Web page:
Articulation is the process by which sounds are formed when your tongue, jaw, teeth, lips, and palate alter the air stream coming from the vocal folds. Sounds are learned in an orderly sequence. Some sounds, such as "p," "m," and "b," are learned as early as 1 year of age. Other sounds, like "s," "r,' and "l," often are not completely mastered until the early school years. Children should make all the sounds of English by 8 years of age but many children learn these sounds much earlier.

Someone has an articulation problem when he or she produces sounds, syllables or words incorrectly so that listeners do not understand what is being said. An articulation problem sometimes sounds like baby talk because many very young children do mispronounce sounds, syllables, and words. But words that sound cute when mispronounced by young children interfere with the communication of older children or adults.

Types of sound errors

Most errors fall into one of three categories: omissions, substitutions or distortions. An example of an omission is "at" for "hat" or "oo" for "shoe." An example of a substitution is the use of "w" for "r" which makes "rabbit" sound like "wabbit," or the substitution of "th" for "s" so that "sun" is pronounced "thun." When the sound is said inaccurately, but sounds something like the intended sound, it is called a distortion.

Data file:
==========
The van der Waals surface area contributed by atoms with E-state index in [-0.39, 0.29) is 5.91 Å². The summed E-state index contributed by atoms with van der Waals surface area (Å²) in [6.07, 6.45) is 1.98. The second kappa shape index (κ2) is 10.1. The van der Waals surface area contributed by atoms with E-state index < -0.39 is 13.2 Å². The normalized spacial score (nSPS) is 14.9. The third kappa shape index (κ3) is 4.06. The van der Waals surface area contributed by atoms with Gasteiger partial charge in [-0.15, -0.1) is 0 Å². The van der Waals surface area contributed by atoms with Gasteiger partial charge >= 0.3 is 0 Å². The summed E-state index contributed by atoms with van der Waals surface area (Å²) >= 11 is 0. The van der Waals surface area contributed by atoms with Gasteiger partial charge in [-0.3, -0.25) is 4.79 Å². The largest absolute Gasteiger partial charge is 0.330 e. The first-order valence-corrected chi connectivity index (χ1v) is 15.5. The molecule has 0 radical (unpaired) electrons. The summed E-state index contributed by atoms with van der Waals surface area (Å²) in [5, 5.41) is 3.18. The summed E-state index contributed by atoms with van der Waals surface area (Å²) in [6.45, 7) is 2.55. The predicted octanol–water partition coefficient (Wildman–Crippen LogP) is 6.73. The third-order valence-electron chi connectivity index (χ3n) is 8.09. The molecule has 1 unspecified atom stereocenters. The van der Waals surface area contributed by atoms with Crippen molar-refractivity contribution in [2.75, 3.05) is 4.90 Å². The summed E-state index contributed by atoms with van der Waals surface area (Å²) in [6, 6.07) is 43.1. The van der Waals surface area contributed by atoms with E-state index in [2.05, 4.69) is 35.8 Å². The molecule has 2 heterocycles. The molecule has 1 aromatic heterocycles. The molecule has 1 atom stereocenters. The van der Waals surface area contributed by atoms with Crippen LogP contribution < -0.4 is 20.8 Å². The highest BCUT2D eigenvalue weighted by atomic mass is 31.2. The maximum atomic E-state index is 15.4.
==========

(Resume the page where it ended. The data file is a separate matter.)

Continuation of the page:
What causes an articulation problem?

Articulation problems may result from a hearing impairment. Children learn their speech sounds by listening to the speech around them. This learning begins very early in life. If children have frequent ear infections during this important listening period and subsequently suffer from glue ear, they may fail to learn some speech sounds.

Articulation problems may also be related to a weakness of the oral muscles.

  • A student with an articulation disorder may exhibit one or more of the following characteristics:

  • The student substitutes one sounds for another. (Example: wabbit for rabbit)

  • The student omits or distorts his speech sounds, making his speech difficult to understand. (“Top” for “stop”)

  • The student’s speech differs significantly from his peers of the same age, sex, or ethnic group.

  • The student exhibits poor speech intelligibility which interferes with his ability to participate in oral classroom activities.

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